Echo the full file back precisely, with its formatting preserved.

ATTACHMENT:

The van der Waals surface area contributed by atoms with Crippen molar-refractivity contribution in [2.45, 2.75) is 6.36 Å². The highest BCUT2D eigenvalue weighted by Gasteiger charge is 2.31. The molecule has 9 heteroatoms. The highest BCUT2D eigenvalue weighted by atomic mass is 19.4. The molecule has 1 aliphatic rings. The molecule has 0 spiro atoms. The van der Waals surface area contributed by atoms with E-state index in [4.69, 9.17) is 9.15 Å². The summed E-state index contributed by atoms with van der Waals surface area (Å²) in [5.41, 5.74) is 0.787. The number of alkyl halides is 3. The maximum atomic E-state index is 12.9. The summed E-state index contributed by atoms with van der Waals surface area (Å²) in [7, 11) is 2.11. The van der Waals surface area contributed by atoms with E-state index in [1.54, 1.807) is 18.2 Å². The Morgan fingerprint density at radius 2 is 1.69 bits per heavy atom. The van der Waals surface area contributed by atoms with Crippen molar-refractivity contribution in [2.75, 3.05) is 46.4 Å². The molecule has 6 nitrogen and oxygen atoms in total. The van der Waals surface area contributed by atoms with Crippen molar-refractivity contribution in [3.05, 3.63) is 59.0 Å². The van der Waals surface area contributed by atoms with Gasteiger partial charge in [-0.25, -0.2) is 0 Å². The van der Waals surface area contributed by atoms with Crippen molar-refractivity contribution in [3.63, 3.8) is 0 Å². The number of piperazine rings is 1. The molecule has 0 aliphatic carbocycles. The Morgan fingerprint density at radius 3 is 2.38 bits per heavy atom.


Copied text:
The van der Waals surface area contributed by atoms with Crippen molar-refractivity contribution in [2.45, 2.75) is 6.36 Å². The highest BCUT2D eigenvalue weighted by Gasteiger charge is 2.31. The molecule has 9 heteroatoms. The highest BCUT2D eigenvalue weighted by atomic mass is 19.4. The molecule has 1 aliphatic rings. The molecule has 0 spiro atoms. The van der Waals surface area contributed by atoms with E-state index in [4.69, 9.17) is 9.15 Å². The summed E-state index contributed by atoms with van der Waals surface area (Å²) in [5.41, 5.74) is 0.787. The number of alkyl halides is 3. The maximum atomic E-state index is 12.9. The summed E-state index contributed by atoms with van der Waals surface area (Å²) in [7, 11) is 2.11. The van der Waals surface area contributed by atoms with E-state index in [1.54, 1.807) is 18.2 Å². The Morgan fingerprint density at radius 2 is 1.69 bits per heavy atom. The van der Waals surface area contributed by atoms with Crippen molar-refractivity contribution in [2.75, 3.05) is 46.4 Å². The molecule has 6 nitrogen and oxygen atoms in total. The van der Waals surface area contributed by atoms with Crippen molar-refractivity contribution in [3.05, 3.63) is 59.0 Å². The van der Waals surface area contributed by atoms with Gasteiger partial charge in [-0.25, -0.2) is 0 Å². The van der Waals surface area contributed by atoms with Crippen molar-refractivity contribution in [3.63, 3.8) is 0 Å². The number of piperazine rings is 1. The molecule has 0 aliphatic carbocycles. The Morgan fingerprint density at radius 3 is 2.38 bits per heavy atom.